Don’t let rainfall get in the way of fun in your camping trip. Outdoor weather is truly unpredictable - even though you’ve checked the weather forecast, you have to be ready for the rain matter what the weather or season is. The key here is preparedness.
Camping in the rain checklist
- Waterproof rain jacket and pants
- Waterproof boots
- Wool socks
- Extra clothes for layering
- Plastic tarps
- Extra groundsheet
- Extra tent stakes
- Waterproof matches
- Waterproof tinder
- Clothesline and clothespins
- Waterproof Backpack
- Waterproof stuff sacks
- Survival knife
- Camping hatchet
Our Camping Lantern is water-proof (IPX6), very useful for camping in the rain! Check it out here.
Now that you have the gear ready, here are some tips and tricks you can follow to ensure an enjoyable camping experience even when it’s pouring:
Look for a good spot to set up camp
The location where you’ll stay and pitch your tent is important. Choose a spot on higher grounds, preferably with trees nearby (for attaching the tarps to). Don’t set up your tent directly under a tree – water will keep pouring on your tent long after the rain has stopped. There’s also the possibility of falling branches when wind picks up during rainfall.
Avoid areas near a body of water but if you must set up in a river bed or the like, be sure to do so above the high watermark to protect yourself from possible flash floods.
Set up an outdoor living room
When it’s pouring, it doesn’t mean that the fun should stop. Everyone doesn’t have to retreat back to their tents. Create a covered outdoor free space where everyone can eat, bond, listen to music or play games while waiting out the rain.
To create a shaded lounging area, all you’ll need is a tarp (or two) and a roll of paracord. Use nearby trees to set up an overhead shelter.
Tip: Even when there’s no forecast of rain, it’s still ideal to put up a shaded lounging area to protect your kitchen setup and the rest of your gear in case it starts to pour!
Keep warm and stay dry
You’ve got everything set up, everything ready and everything dry. But all of these things won’t matter if you catch a cold or get sick! Remember, hypothermia can be life-threatening when you’re outdoors!
Your goal is to stay warm, dry and comfortable all throughout your trip and everything else will be easy peasy. Layer up to protect yourself. A good layering system hand in hand with the right camping gear is what you need.
It depends on the season and how hard the rain is (extreme rain and cold call for different clothing and gear than warm weather or sprinkling rain), but a breathable waterproof jacket or a rain poncho for a top layer is the way to go.
As for base and mid layers, don’t use cotton – it gets wet and stays wet (not good for your body temperature). Instead, go for wool or polyester clothing.
How to Dry Your Wet Gear
You thought you have your clothes and gear protected from getting wet, especially when you stored them in waterproof bags or sacks and have an overhead shelter for extra protection. But like we said, the outdoors are unpredictable.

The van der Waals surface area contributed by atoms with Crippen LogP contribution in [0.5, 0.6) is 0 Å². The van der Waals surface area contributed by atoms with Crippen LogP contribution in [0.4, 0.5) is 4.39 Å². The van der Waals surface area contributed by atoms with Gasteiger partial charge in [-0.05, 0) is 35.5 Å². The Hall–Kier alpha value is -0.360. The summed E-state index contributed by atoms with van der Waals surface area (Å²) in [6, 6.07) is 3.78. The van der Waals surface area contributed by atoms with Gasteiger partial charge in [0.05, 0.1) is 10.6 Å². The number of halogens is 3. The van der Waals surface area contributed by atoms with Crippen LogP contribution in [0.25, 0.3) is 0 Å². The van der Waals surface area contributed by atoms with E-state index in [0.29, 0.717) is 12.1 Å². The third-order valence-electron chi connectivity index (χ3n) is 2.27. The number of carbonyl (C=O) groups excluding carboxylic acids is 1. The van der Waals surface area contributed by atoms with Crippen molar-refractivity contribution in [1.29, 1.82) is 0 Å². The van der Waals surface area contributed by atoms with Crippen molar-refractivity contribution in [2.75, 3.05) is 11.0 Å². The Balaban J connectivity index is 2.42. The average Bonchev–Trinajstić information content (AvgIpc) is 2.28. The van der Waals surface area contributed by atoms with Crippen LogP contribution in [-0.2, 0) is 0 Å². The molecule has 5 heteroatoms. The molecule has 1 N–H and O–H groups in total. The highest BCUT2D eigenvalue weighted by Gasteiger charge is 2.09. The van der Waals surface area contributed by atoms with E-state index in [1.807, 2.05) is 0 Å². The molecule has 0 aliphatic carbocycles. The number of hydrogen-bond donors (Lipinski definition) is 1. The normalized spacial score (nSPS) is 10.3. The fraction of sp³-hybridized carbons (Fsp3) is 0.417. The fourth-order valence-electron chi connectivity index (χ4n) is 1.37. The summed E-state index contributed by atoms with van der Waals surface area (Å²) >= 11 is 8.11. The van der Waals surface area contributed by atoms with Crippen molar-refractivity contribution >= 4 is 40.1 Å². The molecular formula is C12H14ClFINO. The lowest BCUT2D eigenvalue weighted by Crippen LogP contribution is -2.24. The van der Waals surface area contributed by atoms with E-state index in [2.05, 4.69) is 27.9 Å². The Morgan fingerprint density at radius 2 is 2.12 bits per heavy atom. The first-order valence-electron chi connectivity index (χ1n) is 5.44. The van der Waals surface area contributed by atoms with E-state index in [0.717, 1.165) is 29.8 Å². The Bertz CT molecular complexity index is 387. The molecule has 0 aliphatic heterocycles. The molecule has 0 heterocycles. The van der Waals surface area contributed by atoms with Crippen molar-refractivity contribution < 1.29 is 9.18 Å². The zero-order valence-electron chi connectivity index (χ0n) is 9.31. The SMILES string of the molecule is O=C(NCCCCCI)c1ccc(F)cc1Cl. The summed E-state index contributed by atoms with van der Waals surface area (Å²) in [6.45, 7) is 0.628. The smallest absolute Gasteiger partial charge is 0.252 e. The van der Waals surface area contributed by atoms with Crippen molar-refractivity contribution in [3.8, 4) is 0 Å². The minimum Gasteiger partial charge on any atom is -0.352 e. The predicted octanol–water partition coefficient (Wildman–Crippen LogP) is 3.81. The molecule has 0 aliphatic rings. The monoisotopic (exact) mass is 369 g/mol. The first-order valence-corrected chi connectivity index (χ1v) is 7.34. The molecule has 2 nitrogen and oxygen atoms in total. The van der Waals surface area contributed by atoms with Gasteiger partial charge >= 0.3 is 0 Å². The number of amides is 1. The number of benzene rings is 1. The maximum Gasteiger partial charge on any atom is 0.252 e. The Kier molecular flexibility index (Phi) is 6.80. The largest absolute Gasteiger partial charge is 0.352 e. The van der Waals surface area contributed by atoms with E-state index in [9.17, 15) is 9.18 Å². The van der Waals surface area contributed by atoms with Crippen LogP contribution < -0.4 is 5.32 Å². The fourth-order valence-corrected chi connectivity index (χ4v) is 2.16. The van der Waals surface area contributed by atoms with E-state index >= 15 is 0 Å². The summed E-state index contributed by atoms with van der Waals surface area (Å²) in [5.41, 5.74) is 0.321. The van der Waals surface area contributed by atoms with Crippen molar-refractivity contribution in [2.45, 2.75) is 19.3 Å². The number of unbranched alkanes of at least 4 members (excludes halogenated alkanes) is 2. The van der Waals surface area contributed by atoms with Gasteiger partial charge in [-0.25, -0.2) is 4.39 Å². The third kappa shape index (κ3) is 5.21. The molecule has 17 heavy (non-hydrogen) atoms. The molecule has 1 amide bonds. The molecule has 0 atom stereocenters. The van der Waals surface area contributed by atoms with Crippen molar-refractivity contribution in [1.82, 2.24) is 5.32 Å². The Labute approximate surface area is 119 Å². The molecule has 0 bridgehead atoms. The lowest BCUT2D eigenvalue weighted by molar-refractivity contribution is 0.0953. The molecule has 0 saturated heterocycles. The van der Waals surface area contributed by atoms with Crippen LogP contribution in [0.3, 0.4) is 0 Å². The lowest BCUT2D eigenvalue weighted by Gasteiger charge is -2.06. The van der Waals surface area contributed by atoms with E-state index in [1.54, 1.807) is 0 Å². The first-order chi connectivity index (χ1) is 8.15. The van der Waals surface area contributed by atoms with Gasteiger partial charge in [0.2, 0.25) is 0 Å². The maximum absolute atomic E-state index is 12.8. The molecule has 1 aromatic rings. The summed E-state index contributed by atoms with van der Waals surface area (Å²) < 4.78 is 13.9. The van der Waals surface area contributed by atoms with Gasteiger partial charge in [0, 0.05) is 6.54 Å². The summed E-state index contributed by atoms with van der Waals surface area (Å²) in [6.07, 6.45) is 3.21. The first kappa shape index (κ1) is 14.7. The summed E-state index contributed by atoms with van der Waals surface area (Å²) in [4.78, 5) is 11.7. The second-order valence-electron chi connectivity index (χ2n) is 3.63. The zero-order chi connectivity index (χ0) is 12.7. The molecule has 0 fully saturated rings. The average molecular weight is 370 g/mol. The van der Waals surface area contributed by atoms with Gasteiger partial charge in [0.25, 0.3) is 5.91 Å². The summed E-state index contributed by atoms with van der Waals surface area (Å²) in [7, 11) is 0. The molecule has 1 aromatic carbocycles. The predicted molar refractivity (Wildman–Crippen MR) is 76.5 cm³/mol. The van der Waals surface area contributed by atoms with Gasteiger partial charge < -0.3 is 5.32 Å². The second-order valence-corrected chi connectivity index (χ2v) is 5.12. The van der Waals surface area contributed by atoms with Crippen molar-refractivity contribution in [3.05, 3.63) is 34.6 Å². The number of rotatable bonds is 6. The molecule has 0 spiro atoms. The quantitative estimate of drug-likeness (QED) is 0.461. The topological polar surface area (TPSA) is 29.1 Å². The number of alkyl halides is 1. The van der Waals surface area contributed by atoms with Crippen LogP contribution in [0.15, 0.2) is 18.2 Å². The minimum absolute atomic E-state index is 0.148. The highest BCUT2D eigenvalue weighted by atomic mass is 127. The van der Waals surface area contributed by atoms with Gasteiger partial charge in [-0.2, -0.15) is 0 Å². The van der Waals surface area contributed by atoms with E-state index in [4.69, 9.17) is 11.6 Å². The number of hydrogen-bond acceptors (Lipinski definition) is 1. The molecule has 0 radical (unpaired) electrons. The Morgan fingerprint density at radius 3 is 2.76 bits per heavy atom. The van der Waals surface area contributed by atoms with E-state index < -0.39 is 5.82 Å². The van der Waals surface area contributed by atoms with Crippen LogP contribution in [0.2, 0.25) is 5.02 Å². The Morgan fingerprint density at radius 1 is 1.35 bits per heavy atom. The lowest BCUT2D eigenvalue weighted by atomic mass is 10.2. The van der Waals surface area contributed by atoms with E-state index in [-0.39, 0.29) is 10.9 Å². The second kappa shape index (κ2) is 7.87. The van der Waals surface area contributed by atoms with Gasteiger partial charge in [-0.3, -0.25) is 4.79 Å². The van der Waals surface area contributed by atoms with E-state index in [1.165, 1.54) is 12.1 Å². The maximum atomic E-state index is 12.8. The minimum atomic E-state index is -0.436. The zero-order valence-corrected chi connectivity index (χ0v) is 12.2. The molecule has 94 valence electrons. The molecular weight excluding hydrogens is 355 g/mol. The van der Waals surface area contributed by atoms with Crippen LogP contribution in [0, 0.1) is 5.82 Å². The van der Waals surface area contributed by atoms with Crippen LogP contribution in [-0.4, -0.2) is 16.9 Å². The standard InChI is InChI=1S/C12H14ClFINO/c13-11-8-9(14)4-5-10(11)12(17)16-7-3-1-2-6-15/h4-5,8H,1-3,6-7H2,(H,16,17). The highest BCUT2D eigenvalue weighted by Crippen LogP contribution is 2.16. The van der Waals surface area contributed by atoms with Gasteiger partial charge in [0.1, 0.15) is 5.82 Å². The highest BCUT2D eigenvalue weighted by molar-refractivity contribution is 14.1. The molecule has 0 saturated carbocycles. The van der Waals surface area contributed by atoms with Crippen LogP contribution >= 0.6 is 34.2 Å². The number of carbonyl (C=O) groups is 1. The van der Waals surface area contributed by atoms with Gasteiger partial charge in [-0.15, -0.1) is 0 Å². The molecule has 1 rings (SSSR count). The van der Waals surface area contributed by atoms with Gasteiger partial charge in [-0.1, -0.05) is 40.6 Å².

The rain could be more intense than you thought, your “waterproof” bags weren’t waterproof after all or your stuff may have gotten wet when you went hiking. No matter what the reason is, here are a few option how you can dry your wet gear of clothing while camping in the rain:
- If you were able to successfully set up a tarp shelter, you could create a string drying line to hang your wet clothes and gear overnight.
- If have a campfire going (or if you will be able to create one), dry your stuff near or above the fire to help it dry quicker. DO THIS WITH CAUTION AND NEVER LEAVE YOUR CLOTHES TO DRY NEAR THE FIRE WITHOUT SUPERVISION.
- If you have no shelter of fire, your best bet is to hang your wet stuff inside your tent. You can also try putting a few damp clothes in your sleeping bag – your body heat will help dry them overnight.
How to Create a Campfire in the Rain
A campfire will give you warmth and comfort (not to mention warm drinks) during rainfall. Having the ability to create a good campfire from scratch by yourself is indeed a feat. But it’s a whole different ballgame doing so in rainy weather.
Here are the essentials you’ll need to be able to create a campfire in the rain:
Ignition – When the weather is wet, your best bet to start a fire whether it’s for a bonfire or for your stove is a waterproof lighter or waterproof matches.
Tinder – Tinder is something lightweight that catches fire easily and burns quickly. If you don’t have waterproof tinder in your luggage (which you should definitely pack next time), you can look around in the woods.
A fallen bark or piece of wood would be a good choice, look for the driest one you can find. Using a knife, peel off the bark and create thin wood shavings from the (hopefully dry) wood underneath. You can also try looking for a thick bed of needles under pine trees, dig deeper to find dry ones.
Kindling – These are things that light easily but burn longer than tinder like branches, pinecones and small twigs, usually found under dense brushes, thick grass or trees. Peel off the bark of wet ones to be usable. Don’t forget to stock up on dry kindling when you find some!
Fuel Wood – These are what will keep your fire burning for an extended period of time. Use wood ONLY from dead or fallen trees. Peel off the bark and split the wood to access the dry center (use your hatchet for this) which will make your campfire going for much longer.
Look at camping in the rain as a challenge and not a nuisance, you’ll learn a lot of new things and have a whole new perspective of the outdoors once you’re through it!
Our Camping Lantern makes a great gift for friends and family who love camping, hiking, fishing, backpacking or any other outdoor activity. Treat yourself to one, too! Shop here now!